Barack Obama has warned bluntly that Britain would be at "the back of the queue" for a trade deal with the US if it voted to leave the European Union.
In a far stronger intervention than expected, the US president urged British voters on Friday to back Remain in the 23 June referendum because otherwise the UK economy could be put at risk.
Obama insisted in a joint press conference with David Cameron he was "not coming here to fix any votes" and it was a "decision for the people of the United Kingdom".
The president said: "In democracies everybody should want more information, not less, and you shouldn't be afraid to hear an argument being made – that's not a threat, that should enhance the debate.
"Particularly because my understanding is that some of the folks on the other side have been ascribing to the United States certain actions we will take if the UK does leave the EU – they say for example that 'we will just cut our own trade deals with the United States'.
"So they are voicing an opinion about what the United States is going to do. I figured you might want to hear from the president of the United States what I think the United States is going to do.
"And on that matter, for example, I think it's fair to say that maybe some point down the line there might be a UK–US trade agreement, but it's not going to happen any time soon because our focus is in negotiating with a big bloc, the European Union, to get a trade agreement done.
"The UK is going to be in the back of the queue."
His no-holds-barred comments in the Foreign Office were welcomed by Cameron, who, amid fears of a low turnout among pro-EU voters, praised Obama’s “sage advice”.
The pair stood side by side to answer questions from journalists after an hour of bilateral talks in Downing Street. The president's three-day visit to London had provoked fury among some Conservative MPs, who accused him of hypocrisy for encouraging Britons to back the EU.
Leave campaigners dismissed Obama's warning. UKIP leader Nigel Farage pointed out that Obama will be out of office by the time Britain has extricated itself from the EU after a referendum.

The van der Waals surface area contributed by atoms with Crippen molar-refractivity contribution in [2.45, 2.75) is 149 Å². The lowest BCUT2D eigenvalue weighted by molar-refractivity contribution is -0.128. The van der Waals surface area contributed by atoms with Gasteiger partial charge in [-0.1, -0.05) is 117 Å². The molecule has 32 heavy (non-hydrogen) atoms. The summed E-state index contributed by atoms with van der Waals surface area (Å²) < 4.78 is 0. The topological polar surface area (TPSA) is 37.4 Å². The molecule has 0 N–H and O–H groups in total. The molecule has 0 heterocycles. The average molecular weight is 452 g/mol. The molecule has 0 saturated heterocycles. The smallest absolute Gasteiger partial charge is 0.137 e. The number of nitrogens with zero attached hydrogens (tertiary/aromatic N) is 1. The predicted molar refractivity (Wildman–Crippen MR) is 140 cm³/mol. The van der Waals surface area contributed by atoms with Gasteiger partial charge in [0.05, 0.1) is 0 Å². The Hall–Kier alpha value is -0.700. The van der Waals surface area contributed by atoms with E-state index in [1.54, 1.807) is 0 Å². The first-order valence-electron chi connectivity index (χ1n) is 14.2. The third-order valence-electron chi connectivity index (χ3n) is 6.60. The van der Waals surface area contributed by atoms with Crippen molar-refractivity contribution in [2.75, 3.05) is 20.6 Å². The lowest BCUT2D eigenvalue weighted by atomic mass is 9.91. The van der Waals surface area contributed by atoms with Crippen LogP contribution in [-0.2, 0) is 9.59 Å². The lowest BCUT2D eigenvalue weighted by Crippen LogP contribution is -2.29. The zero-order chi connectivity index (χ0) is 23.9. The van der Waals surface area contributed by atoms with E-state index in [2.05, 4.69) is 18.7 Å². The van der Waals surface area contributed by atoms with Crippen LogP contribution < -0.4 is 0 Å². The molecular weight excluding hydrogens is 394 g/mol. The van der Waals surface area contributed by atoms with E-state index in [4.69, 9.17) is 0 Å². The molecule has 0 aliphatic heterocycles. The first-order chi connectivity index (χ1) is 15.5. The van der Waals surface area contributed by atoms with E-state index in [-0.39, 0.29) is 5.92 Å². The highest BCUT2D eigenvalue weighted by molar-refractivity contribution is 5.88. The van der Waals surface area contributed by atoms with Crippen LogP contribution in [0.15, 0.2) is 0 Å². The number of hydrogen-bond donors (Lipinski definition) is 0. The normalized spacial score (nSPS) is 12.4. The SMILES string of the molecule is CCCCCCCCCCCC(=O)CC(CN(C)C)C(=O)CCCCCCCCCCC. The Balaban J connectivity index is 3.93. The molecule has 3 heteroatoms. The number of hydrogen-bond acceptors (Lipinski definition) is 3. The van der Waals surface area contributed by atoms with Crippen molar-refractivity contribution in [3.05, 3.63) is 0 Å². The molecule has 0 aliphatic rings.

Richard Tice, the co-founder of the Leave.EU campaign, added: "We don't have a trade deal with the United States now because we're members of the European Union. The proposed EU-US trade deal, TTIP, would be disastrous for British workers.
"Obama doesn’t have the authority to deny us a deal, as he will be long gone before any such proposals are on the table."
But Labour's Angela Eagle, the shadow business secretary, welcomed the president's comments. "Britain’s ability to negotiate trade deals would be hugely diminished after Brexit," she said.
"It is simply not credible for the Leave campaign to suggest we could swiftly negotiate a favourable trade deal with the United States and other countries."
Obama also responded to a controversial article by London mayor Boris Johnson in The Sun newspaper that claimed the president has an “ancestral dislike” of the British empire because he’s a “part-Kenyan president”.
Johnson, a prominent Leave campaigner, described how a bust of wartime leader Winston Churchill vanished from the Oval Office when Obama moved into the White House in 2009.
But Obama pointed out that while the bust had indeed been removed from that room – in favour of one of Martin Luther King – there was one of Churchill outside his private office on the second floor.
"Right outside the door of the Treaty Room, so that I see it every day, including on weekends when I'm going into that office to watch a basketball game, the primary image I see is a bust of Winston Churchill," the president said.
"It's there voluntarily because I can do anything on the second floor. I love Winston Churchill, I love the guy." While he didn't mention Johnson by name, Obama added: "I think people should know that, know my thinking there."
Cameron refused to get involved in the row, saying simply: "Questions for Boris are questions for Boris are questions for Boris."
Cameron said that for both the US and UK, "our collective power and reach is amplified by Britain's membership of the European Union".
He added: "When it comes to the special relationship between our two countries, there's no greater enthusiast than me.
"But I've never felt constrained in any way in strengthening this relationship by the fact that we are in the European Union. In fact, quite the reverse. "
The PM described Obama as "someone who gives sage advice, he's a man with a very good heart and he has been a very good friend – and always will be a good friend, I know, to the United Kingdom".
Obama insisted that whatever happened on the EU, the "special relationship" between Britain and the US would continue. He described how an aide wanted to come to Windsor with him to see the Queen, and how she had "almost fainted" when the monarch agreed to meet her.
"That's the special relationship," he said. "That will continue, hopefully eternally."
In a final pitch for Britons to back staying in the EU, the president added: "I think there's a British poet who said 'no man's an island', even an island as beautiful as this."